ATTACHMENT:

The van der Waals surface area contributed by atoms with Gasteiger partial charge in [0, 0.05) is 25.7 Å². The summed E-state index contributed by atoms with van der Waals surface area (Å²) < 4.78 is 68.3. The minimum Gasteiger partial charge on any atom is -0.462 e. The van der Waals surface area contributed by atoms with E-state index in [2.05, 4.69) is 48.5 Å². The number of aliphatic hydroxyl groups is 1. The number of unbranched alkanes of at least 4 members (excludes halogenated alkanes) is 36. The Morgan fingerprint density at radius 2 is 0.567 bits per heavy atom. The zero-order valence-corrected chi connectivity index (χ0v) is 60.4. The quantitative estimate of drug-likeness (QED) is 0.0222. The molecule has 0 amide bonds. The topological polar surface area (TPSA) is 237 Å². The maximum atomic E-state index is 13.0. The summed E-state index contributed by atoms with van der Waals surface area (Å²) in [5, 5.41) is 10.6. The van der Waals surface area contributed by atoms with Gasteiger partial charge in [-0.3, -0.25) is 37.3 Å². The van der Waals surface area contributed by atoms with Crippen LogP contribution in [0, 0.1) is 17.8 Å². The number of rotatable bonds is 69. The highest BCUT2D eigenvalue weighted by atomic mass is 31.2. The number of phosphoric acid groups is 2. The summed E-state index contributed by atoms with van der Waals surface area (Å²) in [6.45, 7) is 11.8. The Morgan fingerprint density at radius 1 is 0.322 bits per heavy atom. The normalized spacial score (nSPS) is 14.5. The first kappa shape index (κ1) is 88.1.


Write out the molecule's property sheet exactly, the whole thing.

The van der Waals surface area contributed by atoms with Gasteiger partial charge in [0, 0.05) is 25.7 Å². The summed E-state index contributed by atoms with van der Waals surface area (Å²) < 4.78 is 68.3. The minimum Gasteiger partial charge on any atom is -0.462 e. The van der Waals surface area contributed by atoms with E-state index in [2.05, 4.69) is 48.5 Å². The number of aliphatic hydroxyl groups is 1. The number of unbranched alkanes of at least 4 members (excludes halogenated alkanes) is 36. The Morgan fingerprint density at radius 2 is 0.567 bits per heavy atom. The zero-order valence-corrected chi connectivity index (χ0v) is 60.4. The quantitative estimate of drug-likeness (QED) is 0.0222. The molecule has 0 amide bonds. The topological polar surface area (TPSA) is 237 Å². The maximum atomic E-state index is 13.0. The summed E-state index contributed by atoms with van der Waals surface area (Å²) in [5, 5.41) is 10.6. The van der Waals surface area contributed by atoms with Gasteiger partial charge in [-0.3, -0.25) is 37.3 Å². The van der Waals surface area contributed by atoms with Crippen LogP contribution in [0, 0.1) is 17.8 Å². The number of rotatable bonds is 69. The highest BCUT2D eigenvalue weighted by atomic mass is 31.2. The number of phosphoric acid groups is 2. The summed E-state index contributed by atoms with van der Waals surface area (Å²) in [6.45, 7) is 11.8. The Morgan fingerprint density at radius 1 is 0.322 bits per heavy atom. The normalized spacial score (nSPS) is 14.5. The first kappa shape index (κ1) is 88.1.